HONG KONG — Every new generation of nouveaux riches has its vices.
Nineteenth-century American industrialists were fond of marrying European royalty. In the 1980s, Japanese millionaires got their kicks from buying Rockefeller Center. In recent decades, Emirati princes have shown a predilection for building vast indoor snow machines.
Now it’s China’s turn.
The country’s newly-minted millionaires are second to none in their unusual tastes. Here’s a guide to some of the strangest vices preferred by China’s new super-rich.
Earlier this summer, Chinese social media erupted after a report in Southern Metropolitan newspaper claimed that rich adults had taken to hiring wet nurses not simply to feed their babies — but also themselves.
“Adult [clients] can drink it directly through breastfeeding, or they can always drink it from a breast pump if they feel embarrassed,” the owner of the wet-nurse agency in Shenzhen reportedly said.
At $2,600 a month, the suckling service does not come cheap, but to wealthy clients who believe that breast milk grants enormous health benefits, it’s apparently worth it.
While the company has subsequently denied the report (and GlobalPost tried and failed to confirm it), the queasy feeling remains: some people just never got weaned.
Think of it as a substitute for Viagra — but more expensive, less effective, wildly unethical, downright illegal, and dangerous to the future of a charismatic species.
In China and across Southeast Asia, dried tiger member is still believed to be a potent sexual medicine for men, despite a notable lack of empirical evidence. Poaching bans and modern medicine have dented demand only modestly.
Though eating the phallus of an endangered cat may not sound appetizing, tiger penis soup can command up to $300 a bowl. You want the whole shebang, so to speak? That’ll cost you $5,000.
Hollywood celebrities have their psychics and gurus. Wealthy Chinese have their qigong masters — at least until the Communist Party cracks down.
In a country that remains officially atheist, qigong masters at their best offer spiritual guidance to an elite looking for deeper beliefs.
At their worst, they’re something close to charlatans.
Just last week, one of the more famous qigong masters, Wang Lin, fled China for Hong Kong when state-run media began denouncing him as a “vulgar magician,” spurring rumors of an imminent arrest.
Wang had amassed a fortune thanks to followers that included a who’s-who of China’s rich and famous: Jackie Chan, Jet Li, Internet tycoon Jack Ma, several high-ranking Communist Party officials. Wang claimed that he could cure cancer, conjure snakes, and steer his car handlessly, among other things.
The fees for a qigong master can be steep. One Chinese businessman claims he paid Wang millions of yuan to learn his secrets, but only got a mattress, a book, and a whole lot of disappointment.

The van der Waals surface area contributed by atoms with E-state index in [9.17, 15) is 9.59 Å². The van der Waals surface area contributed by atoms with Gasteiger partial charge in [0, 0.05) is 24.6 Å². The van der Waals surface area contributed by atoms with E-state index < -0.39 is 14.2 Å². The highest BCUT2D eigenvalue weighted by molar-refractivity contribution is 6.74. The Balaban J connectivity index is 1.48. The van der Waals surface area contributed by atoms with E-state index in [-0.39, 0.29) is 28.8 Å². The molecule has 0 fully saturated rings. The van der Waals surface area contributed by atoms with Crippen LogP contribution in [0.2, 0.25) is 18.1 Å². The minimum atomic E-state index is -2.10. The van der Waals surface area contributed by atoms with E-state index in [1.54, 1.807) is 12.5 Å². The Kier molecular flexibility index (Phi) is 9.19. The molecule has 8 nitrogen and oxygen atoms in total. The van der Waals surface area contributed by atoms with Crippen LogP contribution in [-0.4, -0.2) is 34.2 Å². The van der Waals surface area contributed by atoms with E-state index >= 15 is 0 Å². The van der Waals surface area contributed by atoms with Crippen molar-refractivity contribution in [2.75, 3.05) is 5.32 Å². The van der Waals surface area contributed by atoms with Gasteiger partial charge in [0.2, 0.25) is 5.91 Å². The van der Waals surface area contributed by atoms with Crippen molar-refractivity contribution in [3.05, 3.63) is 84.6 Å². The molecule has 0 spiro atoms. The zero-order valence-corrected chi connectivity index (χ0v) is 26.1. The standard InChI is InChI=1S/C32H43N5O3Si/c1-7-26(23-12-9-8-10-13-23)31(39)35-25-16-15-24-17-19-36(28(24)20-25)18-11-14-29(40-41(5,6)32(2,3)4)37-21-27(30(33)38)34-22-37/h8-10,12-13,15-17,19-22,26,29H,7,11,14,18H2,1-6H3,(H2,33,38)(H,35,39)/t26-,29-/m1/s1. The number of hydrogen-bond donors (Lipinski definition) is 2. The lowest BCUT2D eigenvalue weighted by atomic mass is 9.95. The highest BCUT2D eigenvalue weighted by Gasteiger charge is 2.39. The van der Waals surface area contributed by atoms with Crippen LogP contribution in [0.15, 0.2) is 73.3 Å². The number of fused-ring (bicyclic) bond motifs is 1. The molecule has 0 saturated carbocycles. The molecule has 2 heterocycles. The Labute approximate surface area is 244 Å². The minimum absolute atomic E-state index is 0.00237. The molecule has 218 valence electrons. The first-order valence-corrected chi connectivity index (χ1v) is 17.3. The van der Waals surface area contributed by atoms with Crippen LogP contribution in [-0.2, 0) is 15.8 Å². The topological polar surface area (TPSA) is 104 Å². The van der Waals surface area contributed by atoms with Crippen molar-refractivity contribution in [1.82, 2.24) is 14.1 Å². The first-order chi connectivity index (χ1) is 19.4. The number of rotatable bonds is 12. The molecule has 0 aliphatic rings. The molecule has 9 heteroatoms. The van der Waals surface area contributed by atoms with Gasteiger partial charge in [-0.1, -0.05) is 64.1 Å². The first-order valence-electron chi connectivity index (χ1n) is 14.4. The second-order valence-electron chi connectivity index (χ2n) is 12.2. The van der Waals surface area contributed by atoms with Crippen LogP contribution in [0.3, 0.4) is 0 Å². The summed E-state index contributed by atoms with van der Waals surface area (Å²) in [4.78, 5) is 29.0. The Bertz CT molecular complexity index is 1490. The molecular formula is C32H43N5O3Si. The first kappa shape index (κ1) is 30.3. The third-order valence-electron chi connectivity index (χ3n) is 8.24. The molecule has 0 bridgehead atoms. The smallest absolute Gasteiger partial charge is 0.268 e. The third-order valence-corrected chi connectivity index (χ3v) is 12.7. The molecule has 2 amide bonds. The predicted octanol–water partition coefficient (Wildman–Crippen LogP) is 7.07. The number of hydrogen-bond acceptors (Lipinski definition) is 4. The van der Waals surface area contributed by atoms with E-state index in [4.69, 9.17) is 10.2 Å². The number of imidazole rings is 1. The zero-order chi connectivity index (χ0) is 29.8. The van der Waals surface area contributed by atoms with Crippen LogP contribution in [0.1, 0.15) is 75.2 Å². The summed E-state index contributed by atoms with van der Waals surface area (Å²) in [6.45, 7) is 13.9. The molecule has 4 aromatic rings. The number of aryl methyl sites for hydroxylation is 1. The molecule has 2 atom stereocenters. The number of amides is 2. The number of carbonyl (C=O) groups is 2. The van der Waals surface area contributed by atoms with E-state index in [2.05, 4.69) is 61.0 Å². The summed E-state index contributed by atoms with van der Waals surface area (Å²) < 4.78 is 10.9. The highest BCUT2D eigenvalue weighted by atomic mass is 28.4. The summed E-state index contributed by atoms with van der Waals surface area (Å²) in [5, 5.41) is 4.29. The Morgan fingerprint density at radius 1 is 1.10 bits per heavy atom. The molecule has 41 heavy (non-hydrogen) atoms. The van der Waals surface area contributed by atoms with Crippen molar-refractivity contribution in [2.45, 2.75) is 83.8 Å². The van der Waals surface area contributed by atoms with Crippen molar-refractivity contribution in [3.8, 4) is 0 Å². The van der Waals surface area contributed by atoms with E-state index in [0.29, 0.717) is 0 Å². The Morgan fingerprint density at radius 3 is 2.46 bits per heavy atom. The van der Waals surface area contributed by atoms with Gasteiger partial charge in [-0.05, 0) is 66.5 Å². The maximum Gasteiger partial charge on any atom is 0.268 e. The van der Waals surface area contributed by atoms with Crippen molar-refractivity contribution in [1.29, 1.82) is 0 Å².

They’d be just as well off swallowing their toenail trimmings, but that hasn’t stopped China’s well-heeled from paying loads to eat rhino horn.
For centuries, Chinese traditional medicine has seen rhino horn as a rare and powerful remedy for inflammation and fever. In reality, the horn is simply compressed hair and keratin — which is what fingernail is made of.
It has zero medical effect.
Nevertheless, China’s newly rich pay up to $30,000 a pound for the stuff, leading to a furious rise in rhino poaching across Africa and Asia. (In Vietnam, the elite use rhino horn as a party drug and hangover cure.)
While the Chinese government has started to crack down on smuggling, the toll on rhino populations is already harsh. More than 668 rhinos were poached in South Africa in 2012, up roughly 3000 percent since 2007.
To the uninitiated, the first sip of baijiu — a highly alcoholic liquor distilled from sorghum — tastes a bit like rubbing alcohol mixed with motor oil.
Frequently referred to as “China’s national drink,” Moutai baijiu is China’s most expensive, and most prestigious, domestic spirit. It is the preferred drink of the elite, accompanying official banquets and business deals.
As a result, the price has inflated radically over the last decade. Ten years ago, a bottle could be bought for $30. Now it runs from about $300 to over a million dollars. Last year, a 1980 vintage sold for $1.3 million at auction.
It’s not exactly performance enhancing, but it gets the message across. That message being: I’m very, very rich.
Yes, the latest and greatest way for China’s most flamboyant rich to outdo one another is to encase their luxury cars in solid gold.